I know that underneath all the grimaces you still feel positive and excited to meet this guy, and confident in your ability to get through the birth without interventions. I’m going to be there with you every step of the way, doing my best to make you as comfortable as possible, whether that means rubbing your back for twelve hours, being a soft surface for you to scratch or bite (behave!) or hold onto during contractions, or just getting the hell out of your way when you don’t need me. I’m going to stay calm and collected in the heat of things, and stay on top of all the organizational details—calling the midwives, arranging the car to the hospital, taking care of the bags. (I promise no fainting or puking, though queasiness is a definite possibility, especially when after the birth when your insides gush out in a spray of gore.)

    I can’t wait to see the two of you together, and for us to meet him and hold him and see what he looks like. We’re going to have a great summer caring for him, learning what it’s like being parents. You’re going to be an awesome mother, and you’re more than strong enough to get through this birth intact.

    So be patient, and be grumpy when you can’t smile, and know that everything is going to be ok, and that soon enough these uncomfortable, yucky days, will be a blip in the distance.

    The Best Laid Plans

    Though I worked hard all semester to finish my thesis early, I was thrown a surprise curve ball in my final critique. So the past week and a half, which I had hoped would be daddy down time (maybe take a solo hike, visit a museum, go to a matinee, have a shvitz), became a mad push to rewrite the sucker. We had a few tense nights there, with a tired S coming home ready to collapse, and me in no mood to cook, clean, shave, shower, or provide patient affection.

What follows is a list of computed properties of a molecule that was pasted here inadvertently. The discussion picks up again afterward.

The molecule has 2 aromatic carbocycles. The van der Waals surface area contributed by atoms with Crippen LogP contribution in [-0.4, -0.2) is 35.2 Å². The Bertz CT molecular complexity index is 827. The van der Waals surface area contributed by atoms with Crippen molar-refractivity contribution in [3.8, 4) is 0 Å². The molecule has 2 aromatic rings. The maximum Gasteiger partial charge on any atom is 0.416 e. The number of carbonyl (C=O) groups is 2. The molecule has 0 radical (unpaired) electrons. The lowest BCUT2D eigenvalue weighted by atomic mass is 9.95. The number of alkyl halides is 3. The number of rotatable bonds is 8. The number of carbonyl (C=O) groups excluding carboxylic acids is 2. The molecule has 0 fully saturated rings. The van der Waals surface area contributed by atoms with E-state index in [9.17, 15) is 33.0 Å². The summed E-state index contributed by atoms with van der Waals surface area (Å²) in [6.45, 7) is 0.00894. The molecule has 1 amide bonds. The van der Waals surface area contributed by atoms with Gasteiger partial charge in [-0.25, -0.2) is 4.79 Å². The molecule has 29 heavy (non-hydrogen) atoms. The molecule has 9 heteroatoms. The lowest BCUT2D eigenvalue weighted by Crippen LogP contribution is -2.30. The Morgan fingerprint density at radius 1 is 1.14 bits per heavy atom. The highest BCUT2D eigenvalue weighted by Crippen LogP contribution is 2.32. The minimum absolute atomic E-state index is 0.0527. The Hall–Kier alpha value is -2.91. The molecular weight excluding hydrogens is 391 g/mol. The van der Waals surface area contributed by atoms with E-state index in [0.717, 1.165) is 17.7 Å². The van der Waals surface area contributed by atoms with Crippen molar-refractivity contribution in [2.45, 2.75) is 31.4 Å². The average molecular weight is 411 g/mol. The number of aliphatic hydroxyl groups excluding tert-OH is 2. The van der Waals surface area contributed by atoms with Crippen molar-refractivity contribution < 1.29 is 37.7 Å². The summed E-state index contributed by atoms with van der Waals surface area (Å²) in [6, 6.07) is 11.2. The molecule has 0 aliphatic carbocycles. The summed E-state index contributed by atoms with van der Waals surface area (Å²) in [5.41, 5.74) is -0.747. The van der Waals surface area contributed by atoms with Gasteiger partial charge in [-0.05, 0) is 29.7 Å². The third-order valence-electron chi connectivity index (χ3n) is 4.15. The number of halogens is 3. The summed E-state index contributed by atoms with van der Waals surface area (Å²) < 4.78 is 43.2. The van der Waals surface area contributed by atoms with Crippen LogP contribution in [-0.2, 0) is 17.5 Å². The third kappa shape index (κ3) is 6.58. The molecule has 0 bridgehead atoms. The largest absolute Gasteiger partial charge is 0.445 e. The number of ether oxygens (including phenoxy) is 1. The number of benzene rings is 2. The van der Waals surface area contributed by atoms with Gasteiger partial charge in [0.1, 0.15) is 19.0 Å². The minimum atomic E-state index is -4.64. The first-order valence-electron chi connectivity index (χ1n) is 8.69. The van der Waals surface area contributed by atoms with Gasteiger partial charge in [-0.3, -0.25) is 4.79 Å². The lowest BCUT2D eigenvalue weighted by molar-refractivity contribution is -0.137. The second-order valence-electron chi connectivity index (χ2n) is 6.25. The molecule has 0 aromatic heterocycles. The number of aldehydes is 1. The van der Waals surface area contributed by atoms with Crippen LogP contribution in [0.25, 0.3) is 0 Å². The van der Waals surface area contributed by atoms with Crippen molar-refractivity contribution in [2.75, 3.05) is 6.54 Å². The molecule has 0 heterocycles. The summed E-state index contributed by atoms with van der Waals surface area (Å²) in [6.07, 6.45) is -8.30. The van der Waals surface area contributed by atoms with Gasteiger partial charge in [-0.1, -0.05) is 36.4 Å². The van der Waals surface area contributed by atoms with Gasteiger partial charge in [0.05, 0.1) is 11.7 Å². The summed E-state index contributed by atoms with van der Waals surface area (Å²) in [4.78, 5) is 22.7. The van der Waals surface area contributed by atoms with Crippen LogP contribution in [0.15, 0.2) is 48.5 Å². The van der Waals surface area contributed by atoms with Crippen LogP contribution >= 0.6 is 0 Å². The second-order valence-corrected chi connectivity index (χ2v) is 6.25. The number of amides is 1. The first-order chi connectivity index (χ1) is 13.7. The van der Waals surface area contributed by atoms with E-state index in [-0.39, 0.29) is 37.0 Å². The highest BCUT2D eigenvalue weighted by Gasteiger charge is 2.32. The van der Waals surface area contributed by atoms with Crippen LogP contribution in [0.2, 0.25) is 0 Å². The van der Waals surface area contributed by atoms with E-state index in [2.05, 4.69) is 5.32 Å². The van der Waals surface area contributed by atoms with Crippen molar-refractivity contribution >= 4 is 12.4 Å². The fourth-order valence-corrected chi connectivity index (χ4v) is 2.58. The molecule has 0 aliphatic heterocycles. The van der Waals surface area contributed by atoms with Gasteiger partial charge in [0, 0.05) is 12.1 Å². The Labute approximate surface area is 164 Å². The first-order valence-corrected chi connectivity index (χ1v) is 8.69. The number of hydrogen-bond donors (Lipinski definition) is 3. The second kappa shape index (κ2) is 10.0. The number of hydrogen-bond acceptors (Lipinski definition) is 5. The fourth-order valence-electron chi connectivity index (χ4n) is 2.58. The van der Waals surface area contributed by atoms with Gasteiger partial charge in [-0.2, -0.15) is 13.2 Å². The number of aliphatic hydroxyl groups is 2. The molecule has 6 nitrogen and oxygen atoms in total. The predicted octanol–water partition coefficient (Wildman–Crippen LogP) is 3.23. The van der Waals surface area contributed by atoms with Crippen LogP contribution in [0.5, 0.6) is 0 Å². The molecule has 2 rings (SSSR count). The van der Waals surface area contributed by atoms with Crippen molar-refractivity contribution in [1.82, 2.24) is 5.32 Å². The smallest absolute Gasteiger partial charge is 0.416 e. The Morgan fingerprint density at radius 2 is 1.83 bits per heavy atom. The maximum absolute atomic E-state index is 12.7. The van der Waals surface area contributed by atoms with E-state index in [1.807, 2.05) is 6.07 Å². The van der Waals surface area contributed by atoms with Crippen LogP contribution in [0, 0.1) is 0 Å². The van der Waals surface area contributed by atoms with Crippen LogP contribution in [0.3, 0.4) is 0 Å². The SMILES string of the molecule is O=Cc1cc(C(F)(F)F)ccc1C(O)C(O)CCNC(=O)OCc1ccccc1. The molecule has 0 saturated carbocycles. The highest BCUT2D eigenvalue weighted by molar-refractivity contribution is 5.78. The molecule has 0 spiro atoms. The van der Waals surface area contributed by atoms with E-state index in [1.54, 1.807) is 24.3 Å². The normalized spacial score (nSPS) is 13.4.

In between long sessions of rewriting, we managed to put the finishing touches on our preparations for baby. The to-go bag and snacks are packed, the baby’s clothes lie washed and ready to wear, his room is set with a changing station and crib, we’re stocked on diapers and wipes, etc etc. We went to the required class at the birthing center, met with our midwives, have been rereading books, and talked ourselves out.

    Now we’re at the mercy of biology, and then in the hands of the midwives, who we trust, and whose intention of an intervention-free birth matches our own. And after that…? At this point, less planning feels like more.

    Now all we need is a baby!

    Now all we need is a baby!

    New Toys

    When my friend dropped her kids’ old exersaucer off she said, “I know what you’re thinking – ‘I don’t want this honking big thing in my house.’ But trust me. Baby’ll love it.”

    A new addition to our baby vocabulary, an exersaucer is something the baby can wobble but not move around in, though his feet will touch the ground, so that he can practice standing.

    Once upon a time I wouldn’t have even considered bringing this primary colored monstrosity into my house. Then I spent a minute rotating the chair from station to station, honking the horns, spinning the steering wheel, rattling the various rattling thingamabobs, feeling like an infant Captain Kirk at his command consul. And now, to my noise-sensitive cat’s dismay, I’m a fan.

    I even want one for myself. I’ve imagined all the grown-up things it would be stocked with, the internet, a wii, some just-right crossword puzzles, maybe some light weights, and a mini-bar (the sauce in the adult exersaucer). Of course the chair would have to vibrate. The saucers can even be linked: one for baby, one for daddy. Moms would love it.

    That’s it–my fortune’s made. Look for the ad on daytime TV.